Nhibernate is a great Object Relational Mapping library. It allows you to forget about your database and focus on writing classes that interact with each other without any tedious CRUD code. It works beautifully, up until the point where you need to optimize your code.
Loading data with NHibernate can take a long time when you need to join results from multiple tables for a master-detail view. You can read all the records from the master table in one go, but when you access the fields of the resulting object instances to get at the child elements, then each access will result in a separate database query. Worse – if your mappings are not configured to use lazy loading, NHibernate will execute these queries even before you access the child fields, so let’s assume that you’ve configured NHibernate to use lazy loading, at least. If you’ve got 100 master objects, with 10 detail objects each, then you’re looking at one query to load all the master objects, and 100*10 = 1000 queries to load all the detail objects!
Loading a data tree
An example of this is a tree of data in your application. Suppose you want to show a tree like so:
Here, we’re showing a list of provinces of Mozambique, with districts as child elements, and so-called administrative posts (sub districts) as level-2 child elements. This is in fact a join of three tables: a province table, a district table, and an administrative post table. At the code level, we have the following classes:
AdministrativePost are all derived from
LocationBase, since they all have a name, a latitude and a longitude (so they can be shown on a map) as well as an ID (not shown in diagram). All three entities have their own database table.
Thousands of queries
The simple way to the data from the database into a
TreeView in our application, is to load all provinces first:
NHibernate will grab all these provinces with a single query. We can then loop through the list of provinces and create a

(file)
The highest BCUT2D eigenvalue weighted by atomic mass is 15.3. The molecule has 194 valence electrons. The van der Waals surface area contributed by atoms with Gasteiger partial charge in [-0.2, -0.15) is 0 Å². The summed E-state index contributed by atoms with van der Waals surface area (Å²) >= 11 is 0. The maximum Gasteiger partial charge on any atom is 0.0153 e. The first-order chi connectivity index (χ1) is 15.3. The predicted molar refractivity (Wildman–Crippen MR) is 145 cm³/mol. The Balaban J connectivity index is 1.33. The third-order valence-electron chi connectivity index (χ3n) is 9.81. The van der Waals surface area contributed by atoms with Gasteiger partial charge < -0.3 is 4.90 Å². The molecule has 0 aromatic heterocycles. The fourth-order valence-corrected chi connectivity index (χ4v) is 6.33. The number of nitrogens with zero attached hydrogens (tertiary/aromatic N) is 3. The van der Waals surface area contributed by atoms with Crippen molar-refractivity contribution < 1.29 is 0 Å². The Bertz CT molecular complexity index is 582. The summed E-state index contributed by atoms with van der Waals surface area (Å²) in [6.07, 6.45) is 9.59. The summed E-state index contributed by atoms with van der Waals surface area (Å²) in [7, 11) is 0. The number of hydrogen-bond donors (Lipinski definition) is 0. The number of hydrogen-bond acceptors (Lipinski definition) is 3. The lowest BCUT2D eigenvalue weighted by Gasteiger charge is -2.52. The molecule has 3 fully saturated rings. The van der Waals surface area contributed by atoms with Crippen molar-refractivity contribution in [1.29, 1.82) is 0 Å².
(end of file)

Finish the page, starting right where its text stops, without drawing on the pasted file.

TreeNode for each province:
In order to get the districts in, we’ll change this code to:
This is where things go awry. Whenever we access the Province property
p.Districts, NHibernate will immediately execute a query to retrieves the list of districts for the province p from the database. Therefore, for n provinces, the total number of queries executed is 1 (for the list provinces) + n (one for each province) = 1 + n.
If we add in administrative posts, the situation gets worse. Suppose we have n provinces and on average m districts per province. The number of queries will when be 1 + n * m. In real numbers, for 11 provinces and 20 districts per province, we would have 1 + 11 * 20 = 221 queries!
If we had more than 3 levels, the number of queries would really go through the roof. Also, if the
Name fields of the various location classes were lazy, then we would have to add an additional query for each access of that field – so it definitely must not be lazily loaded.
Using a single query (without NHibernate)
Wouldn’t it be great if all this data could be loaded in a single query? In fact, that’s probably what you would do if you weren’t using NHibernate. You’d write a query that joined the
administrative_post tables together:
This would get you a list like this:
In this dataset, the districts are repeated if they contain more than one administrative post, and provinces are repeated if they contain more than one district – but a least everything was retrieved using a single query. The trick is now to traverse the result set, and create
AdministrativePost instances as necessary. A bit of “are we still in the same province” logic will do the trick.
Using a single query with NHibernate
Doing it all with a single query without NHibernate is all well and good, but we actually are using NHibernate and we should not circumvent it to access the database ourselves. We need to convince NHibernate itself to do it all with a single query. And it turns out that we can.
The solution is to use NHibernate’s HQL (Hibernate Query Language):
HQL is much like ordinary SQL, but instead of using table column names, you supply class member names in your
SELECT clause. Also, your joins do not refer IDs, but rather the
AdministrativePosts collection members. Behind the scenes, NHibernate will convert these to ID comparisons. Ordering the result set is an afterthought that will make putting data in your tree more straightforward.
When this query is executed, it does not return instances of
AdministrativePost like NHibernate usually would. Instead, it turns a list of Object instances, each with six fields which correspond to the fields in the
SELECT clause. In order to convert this list into project object relationships, we can do:
This will yield a list of provinces, with district children, which in turn have
AdministrativePost children – ready to turn into a tree!